Sen. Jon Kyl (R-AZ) asked a representative of the group Muslim Advocates on Tuesday why the organization’s website didn’t specifically condemn violent rhetoric.
At the first Senate panel on the civil rights of Muslim-Americans, Kyl asked a representative of the group Muslim Advocates why their website didn’t condemn rhetoric aimed at other religious groups.“I wonder if you’ve made any public pronouncement or statement condemning those religious leaders who employed violent or hateful rhetoric or promoted hateful views of other religious groups. Have you done that or has your website done that?” Kyl asked Farhana Khera, the executive director of the group.
“So you haven’t condemned the hateful speech of those who have criticized others in the way that I mentioned?” Kyl asked Khera. “Let me ask you this. Would you, today, criticize threats of death or physical harm directed at writers or commentators who criticized Islamic extremism — you would condemn that today, would you not?”
“Those who threaten to kill somebody because of their political views, religious views, that’s inappropriate,” Khera said in response.
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The hearing on the civil rights of Muslim-Americans came just a few weeks after a hearing on Muslim radicalization called by Rep. Peter King (R-NY), chair of the House Homeland Security Committee.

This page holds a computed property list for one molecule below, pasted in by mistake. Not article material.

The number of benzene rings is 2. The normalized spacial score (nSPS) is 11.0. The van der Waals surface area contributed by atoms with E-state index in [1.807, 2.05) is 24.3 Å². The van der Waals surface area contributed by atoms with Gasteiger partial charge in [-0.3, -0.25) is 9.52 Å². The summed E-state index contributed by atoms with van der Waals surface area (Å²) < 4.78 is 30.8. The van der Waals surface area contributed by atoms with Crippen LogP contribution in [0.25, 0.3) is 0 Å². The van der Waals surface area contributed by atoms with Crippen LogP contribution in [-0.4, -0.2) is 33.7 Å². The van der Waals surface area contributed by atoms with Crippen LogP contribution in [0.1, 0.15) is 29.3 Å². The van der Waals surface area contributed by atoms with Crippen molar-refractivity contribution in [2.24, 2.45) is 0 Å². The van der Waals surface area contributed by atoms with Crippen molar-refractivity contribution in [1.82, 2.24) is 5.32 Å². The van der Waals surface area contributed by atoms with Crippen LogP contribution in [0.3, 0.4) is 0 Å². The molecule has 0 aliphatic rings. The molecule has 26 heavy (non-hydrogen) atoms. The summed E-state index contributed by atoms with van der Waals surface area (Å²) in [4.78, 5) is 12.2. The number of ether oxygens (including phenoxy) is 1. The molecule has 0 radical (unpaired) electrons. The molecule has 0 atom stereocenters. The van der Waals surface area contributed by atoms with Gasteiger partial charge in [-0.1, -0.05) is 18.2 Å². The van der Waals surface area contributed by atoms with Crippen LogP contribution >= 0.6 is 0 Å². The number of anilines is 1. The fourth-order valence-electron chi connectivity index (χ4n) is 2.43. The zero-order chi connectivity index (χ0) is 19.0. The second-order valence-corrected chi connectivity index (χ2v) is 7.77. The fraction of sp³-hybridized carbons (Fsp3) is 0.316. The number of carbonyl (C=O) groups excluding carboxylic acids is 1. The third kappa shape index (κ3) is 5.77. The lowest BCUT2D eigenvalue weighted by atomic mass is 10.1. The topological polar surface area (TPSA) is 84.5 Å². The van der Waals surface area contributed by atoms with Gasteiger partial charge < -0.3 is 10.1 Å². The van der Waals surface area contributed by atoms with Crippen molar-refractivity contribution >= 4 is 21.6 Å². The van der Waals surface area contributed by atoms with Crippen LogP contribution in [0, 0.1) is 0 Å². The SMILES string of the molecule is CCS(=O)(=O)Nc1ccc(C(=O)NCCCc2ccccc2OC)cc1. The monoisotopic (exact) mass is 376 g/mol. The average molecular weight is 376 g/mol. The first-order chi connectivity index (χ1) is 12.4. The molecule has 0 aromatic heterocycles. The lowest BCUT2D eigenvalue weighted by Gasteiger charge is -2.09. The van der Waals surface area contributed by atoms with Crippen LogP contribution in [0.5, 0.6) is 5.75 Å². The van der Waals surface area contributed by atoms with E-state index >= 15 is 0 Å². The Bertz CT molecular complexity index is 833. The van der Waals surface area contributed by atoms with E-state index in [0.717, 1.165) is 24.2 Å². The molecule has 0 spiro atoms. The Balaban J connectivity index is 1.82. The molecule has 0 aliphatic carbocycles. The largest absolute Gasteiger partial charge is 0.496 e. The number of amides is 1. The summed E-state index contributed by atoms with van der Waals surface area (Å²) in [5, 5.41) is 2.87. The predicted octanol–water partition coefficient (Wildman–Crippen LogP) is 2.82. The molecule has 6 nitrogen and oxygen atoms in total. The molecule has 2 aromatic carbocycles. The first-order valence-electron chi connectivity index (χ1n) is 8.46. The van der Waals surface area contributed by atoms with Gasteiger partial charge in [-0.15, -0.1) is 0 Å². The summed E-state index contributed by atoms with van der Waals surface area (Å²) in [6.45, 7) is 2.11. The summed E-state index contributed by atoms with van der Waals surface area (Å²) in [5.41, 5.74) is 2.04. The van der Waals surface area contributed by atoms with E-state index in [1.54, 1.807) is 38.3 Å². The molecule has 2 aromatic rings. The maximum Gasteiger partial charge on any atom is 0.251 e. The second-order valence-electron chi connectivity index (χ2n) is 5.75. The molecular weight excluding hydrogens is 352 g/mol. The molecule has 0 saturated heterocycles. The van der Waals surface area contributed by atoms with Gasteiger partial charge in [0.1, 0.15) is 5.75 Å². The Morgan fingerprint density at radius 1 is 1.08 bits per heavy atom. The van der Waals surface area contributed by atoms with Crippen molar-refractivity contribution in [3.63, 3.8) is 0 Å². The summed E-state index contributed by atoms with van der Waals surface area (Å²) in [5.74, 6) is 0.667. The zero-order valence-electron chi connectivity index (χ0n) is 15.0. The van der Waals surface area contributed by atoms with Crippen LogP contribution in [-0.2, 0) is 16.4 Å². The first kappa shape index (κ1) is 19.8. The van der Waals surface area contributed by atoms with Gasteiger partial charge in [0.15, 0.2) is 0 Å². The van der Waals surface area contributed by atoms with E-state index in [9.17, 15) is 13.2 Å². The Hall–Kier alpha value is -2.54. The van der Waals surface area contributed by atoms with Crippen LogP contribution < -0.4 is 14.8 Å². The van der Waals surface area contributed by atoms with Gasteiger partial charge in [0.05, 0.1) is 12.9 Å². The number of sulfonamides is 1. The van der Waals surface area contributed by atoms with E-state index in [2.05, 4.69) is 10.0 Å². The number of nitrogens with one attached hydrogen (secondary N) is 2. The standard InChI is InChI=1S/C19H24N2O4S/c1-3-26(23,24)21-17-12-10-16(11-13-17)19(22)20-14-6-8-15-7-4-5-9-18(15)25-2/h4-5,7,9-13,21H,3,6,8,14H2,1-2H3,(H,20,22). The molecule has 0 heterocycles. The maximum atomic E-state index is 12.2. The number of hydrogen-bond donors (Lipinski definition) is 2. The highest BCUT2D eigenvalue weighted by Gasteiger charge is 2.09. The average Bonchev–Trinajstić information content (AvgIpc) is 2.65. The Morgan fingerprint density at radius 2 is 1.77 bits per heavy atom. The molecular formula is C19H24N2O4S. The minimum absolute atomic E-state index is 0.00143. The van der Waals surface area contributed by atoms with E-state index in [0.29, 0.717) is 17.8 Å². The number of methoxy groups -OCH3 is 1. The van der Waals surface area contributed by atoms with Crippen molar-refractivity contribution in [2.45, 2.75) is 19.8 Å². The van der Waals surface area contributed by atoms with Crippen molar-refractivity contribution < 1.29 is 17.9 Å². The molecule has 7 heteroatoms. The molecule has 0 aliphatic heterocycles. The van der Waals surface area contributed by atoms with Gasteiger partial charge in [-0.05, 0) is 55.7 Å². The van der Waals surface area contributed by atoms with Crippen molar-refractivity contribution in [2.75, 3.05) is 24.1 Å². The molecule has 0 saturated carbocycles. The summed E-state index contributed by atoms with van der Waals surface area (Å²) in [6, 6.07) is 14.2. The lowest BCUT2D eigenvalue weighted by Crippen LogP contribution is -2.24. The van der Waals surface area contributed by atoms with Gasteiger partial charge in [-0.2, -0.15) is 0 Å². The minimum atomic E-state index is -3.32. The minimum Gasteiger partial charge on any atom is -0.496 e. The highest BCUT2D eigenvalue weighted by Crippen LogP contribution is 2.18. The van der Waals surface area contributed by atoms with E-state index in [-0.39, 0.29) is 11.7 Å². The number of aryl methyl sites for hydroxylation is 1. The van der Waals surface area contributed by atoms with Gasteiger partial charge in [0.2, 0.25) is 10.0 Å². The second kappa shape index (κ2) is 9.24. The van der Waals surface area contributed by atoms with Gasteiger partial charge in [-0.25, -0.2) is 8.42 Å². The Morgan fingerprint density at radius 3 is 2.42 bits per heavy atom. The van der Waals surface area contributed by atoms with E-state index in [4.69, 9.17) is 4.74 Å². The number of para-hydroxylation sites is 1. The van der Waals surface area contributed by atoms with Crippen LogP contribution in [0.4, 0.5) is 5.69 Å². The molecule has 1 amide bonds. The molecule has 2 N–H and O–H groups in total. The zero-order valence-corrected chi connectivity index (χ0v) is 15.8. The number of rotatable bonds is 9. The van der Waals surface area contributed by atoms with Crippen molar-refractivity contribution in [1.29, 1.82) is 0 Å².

Kyl defended the focus on Muslim radicalization, stating that political correctness “cannot stand in the way of identifying those who would do us harm.” Kyl’s line of questioning fit into a broader theme that many of the Republicans who appeared at the Senate Judiciary subcommittee hearing also touched on.
Kyl also questioned a statement on the website of Muslim Advocates which encouraged Muslims to have a lawyer on hand when they speak with the FBI.
“I was stunned that you would issue that kind of instruction to people who would read your site since obviously cooperation from Muslim-Americans is one of the best ways that law enforcement can uncover terrorist plots like the ones that I described,” Kyl said.
“Seems to me that it’s the civic obligation of all Americans to assist in preventing these heinous crimes, especially given the participation of Muslims in all of the attempted attacks that I mentioned, I would think that Muslim-Americans would feel a special obligation to help intelligence agencies root this out,” Kyl continued.
“Do you think it’s wrong to investigate and prosecute the individuals that I mentioned and do you stand by the Muslim advocates community alert instructing Muslim Americans not to cooperate with the FBI and other law enforcement investigating potential acts of terrorism or at least not without having a lawyer present?” Kyl asked.
Khera responded that she “fully understands the threat that we are facing.”
“On September 11, I was working right here in the Capitol and I ran from the Capitol with my colleagues as we thought planes were approaching,” Khera said. “Those who engage in criminal acts must be stopped and brought to justice and every American has a civic duty to report criminal activity to law enforcement.”
“At the same time, every American has the right to seek legal advice and that’s a right that’s guaranteed to every American. I know you’re a lawyer. We’re both lawyers. I think we both know that our legal system is quite complex, so encouraging community members to seek legal advice as they interact with law enforcement is something that every American has a right to do,” Khera said.